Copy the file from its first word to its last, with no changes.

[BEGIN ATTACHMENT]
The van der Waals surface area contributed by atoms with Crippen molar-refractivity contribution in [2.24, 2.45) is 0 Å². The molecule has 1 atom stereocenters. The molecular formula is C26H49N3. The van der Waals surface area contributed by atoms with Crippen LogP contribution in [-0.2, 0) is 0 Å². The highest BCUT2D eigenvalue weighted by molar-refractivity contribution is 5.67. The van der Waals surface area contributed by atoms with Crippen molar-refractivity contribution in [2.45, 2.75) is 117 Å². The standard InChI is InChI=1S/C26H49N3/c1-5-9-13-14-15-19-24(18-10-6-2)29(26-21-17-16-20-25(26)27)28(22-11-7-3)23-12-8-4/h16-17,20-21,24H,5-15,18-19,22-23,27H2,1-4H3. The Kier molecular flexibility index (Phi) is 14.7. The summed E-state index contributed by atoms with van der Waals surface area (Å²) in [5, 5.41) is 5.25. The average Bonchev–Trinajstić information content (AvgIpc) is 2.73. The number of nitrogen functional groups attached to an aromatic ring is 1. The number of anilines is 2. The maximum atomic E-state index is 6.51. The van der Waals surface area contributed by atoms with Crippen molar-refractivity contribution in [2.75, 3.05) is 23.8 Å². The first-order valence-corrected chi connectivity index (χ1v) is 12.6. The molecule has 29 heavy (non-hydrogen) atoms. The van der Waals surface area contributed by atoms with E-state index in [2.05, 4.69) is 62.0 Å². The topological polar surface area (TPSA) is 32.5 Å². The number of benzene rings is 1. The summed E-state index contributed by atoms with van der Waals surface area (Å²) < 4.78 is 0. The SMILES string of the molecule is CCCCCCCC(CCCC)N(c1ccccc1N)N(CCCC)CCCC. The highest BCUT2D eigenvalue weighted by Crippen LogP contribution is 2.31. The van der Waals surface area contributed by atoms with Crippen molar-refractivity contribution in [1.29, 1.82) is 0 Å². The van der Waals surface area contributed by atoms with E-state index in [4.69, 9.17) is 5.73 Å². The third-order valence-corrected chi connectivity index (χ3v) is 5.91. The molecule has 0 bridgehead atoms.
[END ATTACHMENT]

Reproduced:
The van der Waals surface area contributed by atoms with Crippen molar-refractivity contribution in [2.24, 2.45) is 0 Å². The molecule has 1 atom stereocenters. The molecular formula is C26H49N3. The van der Waals surface area contributed by atoms with Crippen LogP contribution in [-0.2, 0) is 0 Å². The highest BCUT2D eigenvalue weighted by molar-refractivity contribution is 5.67. The van der Waals surface area contributed by atoms with Crippen molar-refractivity contribution in [2.45, 2.75) is 117 Å². The standard InChI is InChI=1S/C26H49N3/c1-5-9-13-14-15-19-24(18-10-6-2)29(26-21-17-16-20-25(26)27)28(22-11-7-3)23-12-8-4/h16-17,20-21,24H,5-15,18-19,22-23,27H2,1-4H3. The Kier molecular flexibility index (Phi) is 14.7. The summed E-state index contributed by atoms with van der Waals surface area (Å²) in [5, 5.41) is 5.25. The average Bonchev–Trinajstić information content (AvgIpc) is 2.73. The number of nitrogen functional groups attached to an aromatic ring is 1. The number of anilines is 2. The maximum atomic E-state index is 6.51. The van der Waals surface area contributed by atoms with Crippen molar-refractivity contribution in [2.75, 3.05) is 23.8 Å². The first-order valence-corrected chi connectivity index (χ1v) is 12.6. The molecule has 29 heavy (non-hydrogen) atoms. The van der Waals surface area contributed by atoms with E-state index in [2.05, 4.69) is 62.0 Å². The topological polar surface area (TPSA) is 32.5 Å². The number of benzene rings is 1. The summed E-state index contributed by atoms with van der Waals surface area (Å²) < 4.78 is 0. The SMILES string of the molecule is CCCCCCCC(CCCC)N(c1ccccc1N)N(CCCC)CCCC. The highest BCUT2D eigenvalue weighted by Crippen LogP contribution is 2.31. The van der Waals surface area contributed by atoms with Crippen molar-refractivity contribution in [1.29, 1.82) is 0 Å². The van der Waals surface area contributed by atoms with E-state index in [4.69, 9.17) is 5.73 Å². The third-order valence-corrected chi connectivity index (χ3v) is 5.91. The molecule has 0 bridgehead atoms.